Don’t let few speak for the majority
Several months ago the Board of Supervisors and city staff began efforts to keep the citizenry better advised on issues that could affect them. They also stepped up efforts to find out what people think about projects (primarily streets) before getting so far along that it would be difficult to react to public wishes. Most of the input received by the Board of Supervisors, Regional Transportation Committee and other decision making entities comes from small special interest groups or individuals lobbying for their particular desire.
A better way to gage the wishes of a larger segment of the population needs to be found. Most citizens are too busy making a living, trying to raise their children and with other day to day concerns to become involved in what’s going on until it actually happens, and even then they often feel that their voice won’t be given much attention.
Activists have no such reservations. They are vocal and determined. Several activist groups, GROW, Muscle Powered and some individuals are lobbying mightily to add anywhere up to $7,500,000 to the cost of the freeway bypass to include landscaping, bicycle and pedestrian paths.
When the Transportation Master plan was completed last year, the projected cost for needed road improvements until the year 2012 was calculated to be $13,128,000. This was based on a thorough study of then current traffic volume and a sophisticated computer projection of future traffic increases.
These street improvements are absolutely necessary or traffic will come to a near standstill long before the bypass can provide any relief in 2012, if indeed, it is completed by that date.
At same time, the recommended expenditure for bicycle paths and lanes was put at $10,933,000 based on little more than the guesses of some Parks and Recreation personnel and the wishes of activists wanting premium facilities for themselves. To my knowledge, no accurate counts of then current bicyclists or pedestrians were made and no reasonable estimates of future users were projected to justify the expenditures.
There were workshops held in November of 1997 and May of 1998, each attended by about 40 people to determine the need for bicycle paths. Forty people is nowhere near representative of the 50,000 population of Carson City. While increased bicycle paths may well be desirable, they are not essential; roads are. Just as landscaping and paths along the freeway may well be desirable, they are not essential; the freeway is.
Small activist groups and individuals are exerting far more influence on officials than their number warrants. On Jan. 29, during an RTC meeting, Deputy City Manager Dan St. John listened for four hours to 12 members of the public discussing their wishes and said “You are empowering us to bring you a proposal based on public testimony.” Twelve people is hardly representative of Carson City’s 50,000 population and 12 people should not empower the city to do anything.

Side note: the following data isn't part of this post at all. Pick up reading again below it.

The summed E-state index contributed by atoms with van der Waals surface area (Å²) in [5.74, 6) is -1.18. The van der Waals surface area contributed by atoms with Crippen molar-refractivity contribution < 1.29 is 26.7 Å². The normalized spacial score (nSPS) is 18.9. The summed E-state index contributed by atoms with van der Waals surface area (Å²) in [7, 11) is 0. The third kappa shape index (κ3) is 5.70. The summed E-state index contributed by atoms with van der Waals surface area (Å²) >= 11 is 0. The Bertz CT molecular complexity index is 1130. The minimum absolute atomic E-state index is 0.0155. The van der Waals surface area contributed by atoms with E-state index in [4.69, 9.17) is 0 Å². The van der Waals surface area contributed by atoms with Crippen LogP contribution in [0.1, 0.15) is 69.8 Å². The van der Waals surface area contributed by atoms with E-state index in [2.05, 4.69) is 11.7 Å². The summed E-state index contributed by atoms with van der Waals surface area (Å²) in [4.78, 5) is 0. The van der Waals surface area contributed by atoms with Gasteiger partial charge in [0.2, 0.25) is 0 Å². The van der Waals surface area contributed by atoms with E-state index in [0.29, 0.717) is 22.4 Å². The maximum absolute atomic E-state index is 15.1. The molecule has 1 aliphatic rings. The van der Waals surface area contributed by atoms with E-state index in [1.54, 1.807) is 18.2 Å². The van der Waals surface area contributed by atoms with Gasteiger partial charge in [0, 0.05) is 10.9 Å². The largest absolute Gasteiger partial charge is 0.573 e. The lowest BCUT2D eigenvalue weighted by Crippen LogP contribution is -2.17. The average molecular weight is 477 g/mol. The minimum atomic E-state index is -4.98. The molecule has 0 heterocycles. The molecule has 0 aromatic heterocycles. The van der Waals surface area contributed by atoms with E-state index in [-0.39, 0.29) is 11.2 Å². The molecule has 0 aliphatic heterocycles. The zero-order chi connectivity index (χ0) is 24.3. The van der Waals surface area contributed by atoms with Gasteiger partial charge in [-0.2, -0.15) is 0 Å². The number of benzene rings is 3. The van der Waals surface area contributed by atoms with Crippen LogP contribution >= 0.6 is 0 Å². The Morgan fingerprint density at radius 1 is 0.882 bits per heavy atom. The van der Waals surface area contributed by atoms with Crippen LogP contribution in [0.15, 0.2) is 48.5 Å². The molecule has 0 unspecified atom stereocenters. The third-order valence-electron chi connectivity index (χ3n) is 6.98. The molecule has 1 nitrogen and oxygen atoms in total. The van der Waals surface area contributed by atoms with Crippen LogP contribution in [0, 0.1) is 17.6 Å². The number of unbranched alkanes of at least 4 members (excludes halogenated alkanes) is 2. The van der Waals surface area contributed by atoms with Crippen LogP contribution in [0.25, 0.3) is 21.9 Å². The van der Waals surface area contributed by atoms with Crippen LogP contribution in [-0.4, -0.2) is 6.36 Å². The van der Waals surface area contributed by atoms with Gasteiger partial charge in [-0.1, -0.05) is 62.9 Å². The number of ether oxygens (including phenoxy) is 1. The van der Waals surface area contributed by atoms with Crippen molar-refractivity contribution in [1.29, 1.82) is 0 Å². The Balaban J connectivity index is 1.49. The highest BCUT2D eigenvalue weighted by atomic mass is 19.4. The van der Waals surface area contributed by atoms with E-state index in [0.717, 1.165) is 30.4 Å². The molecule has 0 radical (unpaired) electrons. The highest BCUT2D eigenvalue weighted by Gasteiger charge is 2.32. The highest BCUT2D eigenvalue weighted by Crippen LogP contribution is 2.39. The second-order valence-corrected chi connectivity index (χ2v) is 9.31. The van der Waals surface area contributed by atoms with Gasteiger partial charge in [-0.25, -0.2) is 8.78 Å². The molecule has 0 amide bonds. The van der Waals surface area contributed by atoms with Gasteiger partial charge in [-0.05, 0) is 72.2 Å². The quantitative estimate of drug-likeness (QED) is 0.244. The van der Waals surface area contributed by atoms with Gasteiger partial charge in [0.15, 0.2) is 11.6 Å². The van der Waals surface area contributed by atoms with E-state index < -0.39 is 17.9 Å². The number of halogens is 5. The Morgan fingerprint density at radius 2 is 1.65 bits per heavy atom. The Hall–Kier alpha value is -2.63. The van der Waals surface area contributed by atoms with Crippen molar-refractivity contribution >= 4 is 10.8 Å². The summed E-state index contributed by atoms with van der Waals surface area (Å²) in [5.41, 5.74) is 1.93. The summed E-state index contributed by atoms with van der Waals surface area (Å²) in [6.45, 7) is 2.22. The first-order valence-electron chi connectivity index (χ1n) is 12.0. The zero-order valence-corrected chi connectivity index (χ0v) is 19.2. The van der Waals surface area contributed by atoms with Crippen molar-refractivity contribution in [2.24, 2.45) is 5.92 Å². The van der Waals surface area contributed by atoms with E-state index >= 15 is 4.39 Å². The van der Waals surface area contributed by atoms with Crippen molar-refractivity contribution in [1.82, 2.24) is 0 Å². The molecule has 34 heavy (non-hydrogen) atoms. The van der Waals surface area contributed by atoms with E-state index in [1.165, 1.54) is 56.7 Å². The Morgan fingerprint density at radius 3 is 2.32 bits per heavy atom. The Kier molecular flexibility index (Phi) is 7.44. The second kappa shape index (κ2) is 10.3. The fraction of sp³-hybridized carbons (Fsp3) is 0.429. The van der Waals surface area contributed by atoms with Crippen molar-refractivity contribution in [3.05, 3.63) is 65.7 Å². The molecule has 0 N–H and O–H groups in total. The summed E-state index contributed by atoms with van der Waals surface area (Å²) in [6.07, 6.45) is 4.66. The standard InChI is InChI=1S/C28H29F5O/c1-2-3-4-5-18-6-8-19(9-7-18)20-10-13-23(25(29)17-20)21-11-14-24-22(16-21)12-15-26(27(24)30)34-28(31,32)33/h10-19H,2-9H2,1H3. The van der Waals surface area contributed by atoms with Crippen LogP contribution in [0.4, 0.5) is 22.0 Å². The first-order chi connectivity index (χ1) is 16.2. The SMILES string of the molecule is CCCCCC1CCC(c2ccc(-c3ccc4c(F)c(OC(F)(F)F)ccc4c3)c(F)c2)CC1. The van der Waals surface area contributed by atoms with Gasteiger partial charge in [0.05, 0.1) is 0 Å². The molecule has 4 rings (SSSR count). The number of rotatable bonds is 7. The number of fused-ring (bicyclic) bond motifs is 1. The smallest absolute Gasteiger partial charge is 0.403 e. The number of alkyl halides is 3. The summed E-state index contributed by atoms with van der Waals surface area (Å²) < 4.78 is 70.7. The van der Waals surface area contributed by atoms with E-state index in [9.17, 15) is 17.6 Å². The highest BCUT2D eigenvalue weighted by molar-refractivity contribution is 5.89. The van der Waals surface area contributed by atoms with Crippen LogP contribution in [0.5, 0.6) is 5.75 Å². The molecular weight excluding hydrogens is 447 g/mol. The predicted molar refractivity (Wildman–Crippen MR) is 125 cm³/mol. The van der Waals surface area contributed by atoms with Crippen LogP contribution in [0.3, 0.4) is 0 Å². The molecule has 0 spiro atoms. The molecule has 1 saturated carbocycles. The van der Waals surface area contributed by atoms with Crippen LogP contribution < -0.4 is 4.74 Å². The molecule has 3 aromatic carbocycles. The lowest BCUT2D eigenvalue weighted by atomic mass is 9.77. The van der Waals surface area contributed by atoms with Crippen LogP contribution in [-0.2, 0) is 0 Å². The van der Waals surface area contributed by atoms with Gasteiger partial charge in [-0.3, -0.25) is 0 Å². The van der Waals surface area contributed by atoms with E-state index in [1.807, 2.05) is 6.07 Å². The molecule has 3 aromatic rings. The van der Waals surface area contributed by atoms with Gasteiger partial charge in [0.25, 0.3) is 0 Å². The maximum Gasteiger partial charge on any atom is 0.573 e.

In a Feb.19t Appeal article, Supervisor Robin Williamson was reported as receiving about 135 postcards generated by the activist group GROW and indicated another 150 signatures were collected on a petition collected by GROW. I suspect the same names are on both collections.
Supervisor Williamson said, “It’s encouraging that there are Carson City residents overwhelmingly saying we want this included in the freeway”. 135 to 150 people hardly overwhelmingly represent the wishes of the other 50,000.
A Feb. 4 Appeal article quoted activist Sue Newberry as saying: “This is a demonstration by Carson City and NDOT in response to what ‘citizens want’ “, when referring to news that the two agencies would work together to see what should be done about the project. Again, Ms. Newberry is taking the liberty of deciding what the people want. There are entirely too many people proclaiming what the people want without knowing what the people want.
I have no particular affection for activists, and I have few strong feelings about the landscaping, bike, pedestrian question and don’t intend to become an activist by trying to tell people whether or not it should be done. My only desire is to awaken the sleeping giant that is the majority of the public, and urge them to think about it and then make their wishes known to the decision makers. If unlimited funds were available for these things, I’d heartily support them, but with more firefighters needed, a new 911 emergency system needed, teachers clambering for more funds (even advocating a new tax on businesses) and other needs, we must prioritize and differentiate between needs and desires. We may be assured that other urgent needs will surface soon, and we do not have unlimited funds.
We need a much better method of determining the wishes of the public as a whole than that provided by meetings attended by 40 or so people or relying on the opinions of a few activists.
If our leaders don’t come up with a method to find out the true wishes of the public, the sleeping giant that is the public can and will make its desires known at election time, and there will be no activists in the booth to say what the people want.